China counting down to launch of its first lunar probe

By Xinhua

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Xichang, Sichuan : Chinese press and thousands of tourists have gathered at China’s Xichang Satellite Launch Center in southwestern Sichuan Province to witness the launch of the nation’s first moon orbiter, which is scheduled to take place at 6:05 p.m. on Wednesday.

Hundreds of domestic reporters, more than 2,000 tourists from all over the country, and space experts from Japan, Germany, Italy and other countries invited by the Chinese space authorities have gathered at the launch center, waiting to see the historic moment.

“I’ve seen launches of satellites for more than 20 times, but it’s the first time for me to see so many people coming here,” said 55-year-old Sun Xiuying, a local villager.

Space center experts were worried earlier in the day when Xichang experienced an unexpected torrential rainfall from about 4:05 a.m. till 7:10 a.m. on Wednesday, but they were able to breathe a sigh of relief when the weather cleared.

Both the national and local meteorological observatory forecast cloudy weather for the launch site on Wednesday afternoon. However they said they believed it would not affect the launch mission, a sentiment that was echoed by technological staff at the site.

Local villagers within a radius of 2.5 km of the launch site and under the trajectory of the carrier have been told to move to safe areas two hours prior to the anticipated launch.

Tourists have been charged 800 yuan (105 U.S. dollars) to witness the launch of China’s first lunar satellite. A local travel agency has said that the two observation platforms are capable of holding 2,000 and 500 people respectively, but it is not known how many people paid for the chance.

Built in 1970, more than 30 domestic and international satellites have been sent into space from Xichang, the second satellite launch center in China. Jiuquan in northwestern Gansu Province hosted China’s first rocket launch in 1958 and another facility is in Taiyuan, northern Shanxi Province.

The moon orbiter, Chang’e-1, named after a legendary Chinese goddess who flew to the moon, and the carrier Long March 3A have passed all pre-launch tests.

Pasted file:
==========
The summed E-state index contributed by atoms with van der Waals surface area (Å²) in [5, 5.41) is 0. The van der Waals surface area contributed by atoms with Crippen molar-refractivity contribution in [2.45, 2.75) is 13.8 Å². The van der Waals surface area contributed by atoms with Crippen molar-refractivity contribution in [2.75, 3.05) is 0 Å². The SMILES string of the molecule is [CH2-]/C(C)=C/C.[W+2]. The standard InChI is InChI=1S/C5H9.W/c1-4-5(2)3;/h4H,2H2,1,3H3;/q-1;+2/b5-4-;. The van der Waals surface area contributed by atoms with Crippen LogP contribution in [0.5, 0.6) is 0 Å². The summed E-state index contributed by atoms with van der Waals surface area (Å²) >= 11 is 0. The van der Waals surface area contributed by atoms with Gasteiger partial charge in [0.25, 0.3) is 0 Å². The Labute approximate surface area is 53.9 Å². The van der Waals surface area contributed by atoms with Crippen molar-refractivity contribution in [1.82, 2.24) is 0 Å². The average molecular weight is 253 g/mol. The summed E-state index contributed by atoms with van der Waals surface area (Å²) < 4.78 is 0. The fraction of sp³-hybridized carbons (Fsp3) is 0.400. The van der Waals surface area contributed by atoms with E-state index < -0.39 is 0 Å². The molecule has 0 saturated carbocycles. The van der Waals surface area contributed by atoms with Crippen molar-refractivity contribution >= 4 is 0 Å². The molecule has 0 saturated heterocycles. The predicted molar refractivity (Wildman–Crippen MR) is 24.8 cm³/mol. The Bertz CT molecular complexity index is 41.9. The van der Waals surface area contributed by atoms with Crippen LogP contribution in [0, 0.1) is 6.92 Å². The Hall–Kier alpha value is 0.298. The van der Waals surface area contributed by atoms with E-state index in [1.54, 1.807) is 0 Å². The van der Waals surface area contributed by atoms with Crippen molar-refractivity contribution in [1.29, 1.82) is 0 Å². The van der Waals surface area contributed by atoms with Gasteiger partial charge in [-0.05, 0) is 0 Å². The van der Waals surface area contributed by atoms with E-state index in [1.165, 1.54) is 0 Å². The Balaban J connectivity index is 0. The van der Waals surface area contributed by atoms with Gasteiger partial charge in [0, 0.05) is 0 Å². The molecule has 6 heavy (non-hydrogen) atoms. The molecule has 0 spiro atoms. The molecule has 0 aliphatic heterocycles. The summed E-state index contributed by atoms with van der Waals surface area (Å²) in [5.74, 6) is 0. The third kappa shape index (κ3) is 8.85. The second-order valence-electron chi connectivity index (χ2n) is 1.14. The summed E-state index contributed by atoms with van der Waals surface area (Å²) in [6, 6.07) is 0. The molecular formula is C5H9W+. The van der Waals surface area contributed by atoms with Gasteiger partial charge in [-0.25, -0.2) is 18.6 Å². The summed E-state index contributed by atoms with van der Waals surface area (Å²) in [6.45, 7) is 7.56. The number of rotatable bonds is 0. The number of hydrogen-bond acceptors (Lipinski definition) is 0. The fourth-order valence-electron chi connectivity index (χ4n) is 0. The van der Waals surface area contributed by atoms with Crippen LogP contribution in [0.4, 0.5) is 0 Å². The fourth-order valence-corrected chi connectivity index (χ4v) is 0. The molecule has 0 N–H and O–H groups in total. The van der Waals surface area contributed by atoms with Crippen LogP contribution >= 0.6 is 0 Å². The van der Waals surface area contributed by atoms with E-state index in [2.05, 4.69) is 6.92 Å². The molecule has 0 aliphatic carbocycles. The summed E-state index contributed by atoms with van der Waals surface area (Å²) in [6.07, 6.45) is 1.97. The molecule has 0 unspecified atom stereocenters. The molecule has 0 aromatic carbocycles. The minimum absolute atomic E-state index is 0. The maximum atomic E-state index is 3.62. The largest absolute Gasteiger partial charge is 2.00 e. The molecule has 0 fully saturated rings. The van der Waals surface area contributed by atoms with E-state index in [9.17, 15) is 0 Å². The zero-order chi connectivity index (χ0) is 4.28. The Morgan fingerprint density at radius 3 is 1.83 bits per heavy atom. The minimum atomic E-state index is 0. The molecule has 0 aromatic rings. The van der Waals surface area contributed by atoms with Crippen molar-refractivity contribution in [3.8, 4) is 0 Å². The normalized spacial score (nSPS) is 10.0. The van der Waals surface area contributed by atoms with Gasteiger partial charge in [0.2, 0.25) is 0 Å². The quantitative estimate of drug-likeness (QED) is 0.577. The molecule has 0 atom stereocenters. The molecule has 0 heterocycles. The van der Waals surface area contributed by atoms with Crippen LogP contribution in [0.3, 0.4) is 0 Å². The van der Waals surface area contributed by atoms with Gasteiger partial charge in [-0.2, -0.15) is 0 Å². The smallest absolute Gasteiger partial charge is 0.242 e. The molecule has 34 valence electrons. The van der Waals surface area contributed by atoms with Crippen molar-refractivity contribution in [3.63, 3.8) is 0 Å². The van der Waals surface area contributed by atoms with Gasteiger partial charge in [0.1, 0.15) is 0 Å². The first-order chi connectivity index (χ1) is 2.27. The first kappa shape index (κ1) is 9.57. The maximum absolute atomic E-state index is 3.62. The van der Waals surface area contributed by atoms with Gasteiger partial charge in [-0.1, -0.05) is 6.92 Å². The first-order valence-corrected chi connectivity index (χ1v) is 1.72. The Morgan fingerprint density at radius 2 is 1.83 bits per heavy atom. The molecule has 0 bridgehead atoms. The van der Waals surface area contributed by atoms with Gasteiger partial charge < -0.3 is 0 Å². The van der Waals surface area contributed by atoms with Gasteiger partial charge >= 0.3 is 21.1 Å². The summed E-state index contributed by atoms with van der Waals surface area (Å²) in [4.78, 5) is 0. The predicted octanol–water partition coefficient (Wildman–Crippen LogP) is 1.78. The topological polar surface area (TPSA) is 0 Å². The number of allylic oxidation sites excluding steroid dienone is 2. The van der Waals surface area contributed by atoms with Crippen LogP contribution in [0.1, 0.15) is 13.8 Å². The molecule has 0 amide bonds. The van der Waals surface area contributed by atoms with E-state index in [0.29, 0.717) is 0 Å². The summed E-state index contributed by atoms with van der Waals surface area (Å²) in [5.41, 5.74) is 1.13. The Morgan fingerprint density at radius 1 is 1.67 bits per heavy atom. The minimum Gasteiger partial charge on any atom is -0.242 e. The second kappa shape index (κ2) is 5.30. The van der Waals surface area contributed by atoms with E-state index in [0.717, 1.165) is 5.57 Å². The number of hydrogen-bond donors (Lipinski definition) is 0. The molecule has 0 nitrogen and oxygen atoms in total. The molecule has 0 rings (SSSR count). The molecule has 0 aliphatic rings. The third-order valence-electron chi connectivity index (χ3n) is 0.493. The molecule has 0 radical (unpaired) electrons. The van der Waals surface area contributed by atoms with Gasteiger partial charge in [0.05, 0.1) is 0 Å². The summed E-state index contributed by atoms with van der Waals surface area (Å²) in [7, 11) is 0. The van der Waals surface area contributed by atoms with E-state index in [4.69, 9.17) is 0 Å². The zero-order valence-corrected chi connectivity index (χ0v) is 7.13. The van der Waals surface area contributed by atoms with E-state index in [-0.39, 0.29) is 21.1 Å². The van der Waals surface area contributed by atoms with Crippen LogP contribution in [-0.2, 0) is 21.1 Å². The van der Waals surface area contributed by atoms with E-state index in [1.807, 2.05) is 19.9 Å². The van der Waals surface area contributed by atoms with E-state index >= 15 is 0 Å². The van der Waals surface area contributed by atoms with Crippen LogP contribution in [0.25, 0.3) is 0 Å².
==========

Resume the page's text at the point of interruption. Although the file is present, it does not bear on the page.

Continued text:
Chang’e-1 weighs about 2,300 kg in total, and Long March 3A has carried out 14 successful launching missions before.

The lunar probe is expected to enter earth-moon transfer orbit on Oct. 31 and arrive in the moon’s orbit on Nov. 5.

The satellite will relay the first picture of the moon in late November and will then continue scientific explorations of the moon for a year.

Advanced cameras and X-ray spectrometers have been installed in the orbiter for mapping three-dimensional images of the lunar surface, analyzing the distribution of elements on the moon’s surface, and studying the space environment between the Earth and the moon.

China hopes to become the 17th nation to join the International Space Station (ISS) project, Vice Minister of Science and Technology Li Xueyong said last week.

The International Space Station is a joint project of 16 nations including the United States, Russia, Japan, Canada, Brazil and 11 countries from the European Space Agency.

The satellite launch will mark the first step of China’s three-stage moon mission, which will lead to a moon landing and launch of a moon rover around 2012.

In the third phase, another rover will land on the moon and return to earth with lunar soil and stone samples for scientific research around 2017.

China carried out its maiden piloted space flight in October 2003, making it only the third country in the world after the Soviet Union and the United States to have sent men into space. In October 2005, China completed its second manned space flight, with two astronauts on board.

In mid-September, Japan launched its first lunar probe, and India is planning to send its own lunar probe into space next April.

But Luan Enjie, chief commander of China’s lunar orbiter project, told Xinhua before the launch that “China will not be involved in moon race with any other country and in any form.”

“China will, in the principle of pursuing a policy of peaceful use of airspace, share the achievements of the lunar exploration with the whole world,” Luan said.

“I believe that will boost the development of human kind’s deep space explorations,” he added.